Wednesday, October 6, 2010

Raising Stakes on Learning English?


Sometimes I wonder if I suck as a teacher. My Adult English class attendances are already falling and its barely been a month. I started with around 10 parents (9 women and 1 man). This past Tuesday ( class session #4), I was down to 3 parents! Whoa! Major blow to the ego. I think... Maybe they'll cancel the class. No? Just checking...

It's like my Teacher's English class which only has an attendance of two (with my co-teacher being one of them)! Occasionally I drag in one or two other teachers from time to time (my co-teacher practically has to solicit them to show up just to keep the program running); mostly, it feels like a waste of time and energy to plan lessons each week for
two-ish students. Still, I can't help but want to make my class interesting for the few that still attend. Damn me...

and damn, them!

If I only had that same luxury to bail on my own language lessons...instead I am terrified of falling behind or not learning. My Korean language YMCA Beginner B class this past semester had around 5 students.  I think we all missed not more than one or two classes each. Everyone is pretty dedicated to learning Korean; it's mostly out of a basic survival. We want to improve the quality of our expat lives and secretly, I'll like to be able to a) call my students on their shit and b)understand what my co-teachers are saying when they talk in Korean and mention my name in front of me.
Photo of our class on the last day making Songpyeon.

How committed are you... to survival?
It all "dwindles down" to stakes and incentive goals. If you don't think you're going to need to use a language or have a reason to practice it, why learn it? You're trying to learn it so that you can support your child's education in English or you want to learn a bit of English.. just because...  These aren't strong enough reasons.

You want to learn English because ...
-- You're a fan of English films.
-- Your goal is to travel.
-- You want to date western English teachers.
-- You need it for business relations.
-- You dream of some day marrying Brad Pitt should he ever divorce Angelina.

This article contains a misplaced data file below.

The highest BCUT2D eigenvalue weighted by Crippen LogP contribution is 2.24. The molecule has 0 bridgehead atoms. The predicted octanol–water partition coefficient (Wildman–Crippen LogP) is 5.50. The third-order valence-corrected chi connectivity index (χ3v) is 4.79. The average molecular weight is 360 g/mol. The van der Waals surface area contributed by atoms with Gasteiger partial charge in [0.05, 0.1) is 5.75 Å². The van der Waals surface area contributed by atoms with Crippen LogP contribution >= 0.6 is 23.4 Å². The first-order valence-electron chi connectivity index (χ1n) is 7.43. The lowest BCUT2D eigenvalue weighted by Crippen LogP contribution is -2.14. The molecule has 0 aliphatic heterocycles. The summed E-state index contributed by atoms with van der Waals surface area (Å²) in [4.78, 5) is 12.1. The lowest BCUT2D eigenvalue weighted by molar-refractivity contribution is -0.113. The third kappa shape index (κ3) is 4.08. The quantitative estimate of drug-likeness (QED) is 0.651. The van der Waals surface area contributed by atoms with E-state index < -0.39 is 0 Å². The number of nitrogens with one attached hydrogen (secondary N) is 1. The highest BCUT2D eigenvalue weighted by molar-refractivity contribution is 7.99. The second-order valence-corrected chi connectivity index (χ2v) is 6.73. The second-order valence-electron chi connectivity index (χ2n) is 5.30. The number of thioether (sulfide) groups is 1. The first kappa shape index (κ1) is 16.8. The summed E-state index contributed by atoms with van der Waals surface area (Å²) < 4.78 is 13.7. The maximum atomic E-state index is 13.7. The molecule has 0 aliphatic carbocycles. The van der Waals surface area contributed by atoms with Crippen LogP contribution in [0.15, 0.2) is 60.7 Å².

These are motives which which will lock you into a goal because they're all necessary to the survival of something. These are called stakes.

From reality shows to the English classrooms:
Having produced stories for reality shows, I know a lot about stakes. It's the seed of the formula and the main component a story is often built around. Without stakes, we don't have an interesting story and our character falls flat.  Why? Our hero or heroine has to want to succeed in achieving their goals, endure the painstaking challenge, the risk of shame and failure...all as if their life depended on it! This is what people want to see, be inspired by- people making their dreams happen at all costs. Stakes are that one money factor, which will draw ratings as audiences root for their hero, even if their hero is a villain.

Offering free classes... for failure.
Okay, so not all my students will fail at their goal, but what does FREE get a teaching program but soggy attendances and a general lack of commitment? Offering free English classes to busy Korean teachers and house mothers is great and very noble idea, but it doesn't really work. Not in this case (I'm ranting- there are always exceptions...). What it can't instill in adult students (who don't really feel they need to learn English for their lifestyle) are strong self-directed goals... and whaaat?...stakes!  It stands to reason that if someone pays for a class, chances are they're serious enough about learning to invest in it.Meanwhile, "free" means "Take me for granted, please".

Anyways, this filtering out of attendances is what I predicted and what I've been told by other NETs teaching the same classes. Of course, a part of me can't help but take it an eensy bit personally. Afterall, what if I truly do suck or am not interesting enough as a teacher? I guess we'll see what next week's class brings.

On a positive note, my second teacher gift in the past 6 months.
One of my parent students arrived and brought me a bouquet of flowers! Wow! (and finally!) A lot of the EPIK teachers say they get showered with gifts on a daily basis. Me? Try not even one.... Well, no...two.  My first week of teaching, one of my students made me three miniature paper cranes (which I've taped to the top of my school computer).  That's my sad little trophy corner. My school hasn't been big on gifts, heart-felt sentiments or social outtings. It's been for the most part, work. This bouquet was nice and even though she's only been to my classes twice, it really made my day!

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